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on the first day of March, 1878, I left my humble home on the Chicon Creek in Medina county, Texas, in company with Reas and Boon Moore, for the Leas Harris ranch on the La Gonias in Atascosa county. Lewis & Bluntzer had leased the ranch for the preceding year, and were then rounding up stock cattle to be driven to Kansas. Before leaving with the herd I witnessed a deal between Lewis & Bluntzer and Billie Childers, a son-in-law of Harris' for the ranch, receiving five hundred cows and calves for the ranch. We turned the herd out of the pasture on the 16th day of March and the drive for Kansas began. I was seventeen years old but was not a novice in the business by any means as I had been gathering, roping and branding mavericks all of my life. I remember on one occasion W. F. Thompson, my brother, and I caught a fine maverick one day and we had no knife to mark him with. Our mark was crop off one ear and underbit the other. Brother said if I would bite out the underbit he would bite off the crop. It took some "chewing" but we did a fairly good job of it.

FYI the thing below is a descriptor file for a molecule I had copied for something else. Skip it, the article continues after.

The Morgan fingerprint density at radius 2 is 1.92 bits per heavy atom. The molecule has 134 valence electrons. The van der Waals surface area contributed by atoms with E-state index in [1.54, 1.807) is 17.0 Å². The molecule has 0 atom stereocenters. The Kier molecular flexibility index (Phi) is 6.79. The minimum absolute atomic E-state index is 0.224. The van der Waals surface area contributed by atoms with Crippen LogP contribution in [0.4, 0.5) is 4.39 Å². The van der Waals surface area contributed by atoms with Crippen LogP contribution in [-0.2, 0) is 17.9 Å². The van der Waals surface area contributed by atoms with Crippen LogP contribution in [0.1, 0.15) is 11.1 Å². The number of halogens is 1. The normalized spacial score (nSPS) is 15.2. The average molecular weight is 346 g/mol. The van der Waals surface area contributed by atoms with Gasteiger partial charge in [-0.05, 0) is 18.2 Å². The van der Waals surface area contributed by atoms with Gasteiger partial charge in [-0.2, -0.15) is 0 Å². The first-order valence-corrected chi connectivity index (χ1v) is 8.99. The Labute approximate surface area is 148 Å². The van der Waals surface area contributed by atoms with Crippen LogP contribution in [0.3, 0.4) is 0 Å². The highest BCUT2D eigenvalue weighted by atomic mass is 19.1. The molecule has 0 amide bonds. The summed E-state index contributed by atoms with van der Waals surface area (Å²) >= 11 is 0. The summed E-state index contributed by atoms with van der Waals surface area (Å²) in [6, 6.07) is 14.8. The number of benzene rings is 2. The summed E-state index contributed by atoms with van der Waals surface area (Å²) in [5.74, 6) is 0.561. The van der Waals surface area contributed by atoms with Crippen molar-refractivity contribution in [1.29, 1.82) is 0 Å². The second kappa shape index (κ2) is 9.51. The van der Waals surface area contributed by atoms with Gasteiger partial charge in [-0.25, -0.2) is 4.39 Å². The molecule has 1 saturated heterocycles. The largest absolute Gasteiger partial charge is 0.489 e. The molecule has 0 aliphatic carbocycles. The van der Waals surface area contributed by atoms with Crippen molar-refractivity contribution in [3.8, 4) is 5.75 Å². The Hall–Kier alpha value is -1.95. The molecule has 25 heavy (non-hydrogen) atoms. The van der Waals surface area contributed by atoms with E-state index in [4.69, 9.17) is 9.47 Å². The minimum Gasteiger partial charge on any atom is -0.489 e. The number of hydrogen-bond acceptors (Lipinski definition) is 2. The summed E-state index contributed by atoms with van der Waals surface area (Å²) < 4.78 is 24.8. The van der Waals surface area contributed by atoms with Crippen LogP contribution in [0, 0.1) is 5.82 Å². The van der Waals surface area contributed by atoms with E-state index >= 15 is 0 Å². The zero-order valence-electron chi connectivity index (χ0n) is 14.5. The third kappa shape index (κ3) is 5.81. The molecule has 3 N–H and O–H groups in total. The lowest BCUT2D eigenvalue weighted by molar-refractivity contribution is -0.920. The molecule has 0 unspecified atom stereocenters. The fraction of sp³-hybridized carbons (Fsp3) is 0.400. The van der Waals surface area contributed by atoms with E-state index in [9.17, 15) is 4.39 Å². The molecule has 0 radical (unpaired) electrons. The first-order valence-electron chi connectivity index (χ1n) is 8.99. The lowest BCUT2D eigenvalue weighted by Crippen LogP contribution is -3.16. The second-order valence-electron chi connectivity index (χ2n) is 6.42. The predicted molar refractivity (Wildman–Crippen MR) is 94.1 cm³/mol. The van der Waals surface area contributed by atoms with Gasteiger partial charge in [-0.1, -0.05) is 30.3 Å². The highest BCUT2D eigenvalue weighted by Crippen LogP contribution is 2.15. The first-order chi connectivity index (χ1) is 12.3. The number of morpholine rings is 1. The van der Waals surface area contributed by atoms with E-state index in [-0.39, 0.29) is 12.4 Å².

But back to the trail: Mr. Bluntzer was along in person. He was a fat, jolly good fellow and we all loved him. We told him that he had the advantage of us when it rained, as he could lay on his back and spread a blanket on his belly and have a good roof over him. If you have never driven a herd consisting of two thousand cows in the spring you just can't imagine the time we had. We would leave from five to ten calves on the bedground every morning, and the cows would have to be roped and hobbled to keep them from going back the next night to their calves, and this thing lasted until we reached the Indian Territory.
I shall never forget that it was on this trip that I saw